Its stock got up to $18.64 prior to the trading halt on 16 July. It came out of suspense yesterday and traded as low as $6.75, but has bounced back today and is at $9.50 as I write.
One fund manager we spoke to, who you should know owns McMillan (ASX code MMS) – in fact it is one of his bigger holdings – trumpeted what he terms the “Monte Carlo method” of valuing the stock. Monte Carlo is simply a valuation method used for option derivatives, which utilises probability principles.
In this case, he cited Betfair and TAB’s odds for a Liberal National Party victory later this year of 75 per cent; and the corresponding likelihood for a Labor victory of 25 per cent.
This is important because if the Coalition win, Opposition Leader Tony Abbott said he would scrap the plans to restrict the use of novated leases, meaning it would be business as usual for McMillan.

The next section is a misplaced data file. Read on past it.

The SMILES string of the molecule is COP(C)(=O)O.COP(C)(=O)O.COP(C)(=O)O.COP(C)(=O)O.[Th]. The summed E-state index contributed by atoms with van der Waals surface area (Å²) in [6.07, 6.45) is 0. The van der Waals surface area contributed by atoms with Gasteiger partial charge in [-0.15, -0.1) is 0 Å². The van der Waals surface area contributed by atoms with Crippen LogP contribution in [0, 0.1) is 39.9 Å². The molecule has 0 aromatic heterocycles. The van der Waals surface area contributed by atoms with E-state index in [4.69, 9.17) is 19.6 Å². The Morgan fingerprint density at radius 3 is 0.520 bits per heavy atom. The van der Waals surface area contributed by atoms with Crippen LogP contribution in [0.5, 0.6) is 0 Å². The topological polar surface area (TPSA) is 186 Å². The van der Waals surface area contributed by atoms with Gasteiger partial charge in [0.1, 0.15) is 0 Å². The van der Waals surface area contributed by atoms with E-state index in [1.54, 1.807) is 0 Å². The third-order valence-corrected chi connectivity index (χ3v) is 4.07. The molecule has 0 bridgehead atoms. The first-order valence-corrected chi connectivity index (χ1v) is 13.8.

He comes up with a $13.50 valuation. First he takes a 14 per cent discount on the share price high of $18.64, which gives you $16 if the LNP wins. You give this a 75 per cent probability. Then he takes an Armageddon scenario for the stock if Labor wins, which has it trading at $6.00. This gets a 25 per cent probability. You add them up, and viola, you get $13.50.
As it happens, the broker CCZ Statton Equities has just come out with a discounted cash flow valuation of $13.50 as well, which assumes an LNP victory and business as usual for McMillan. It’s valuation before Labor’s FBT announcement last week was $17.10 and the revised number reflects the increased regulatory risk.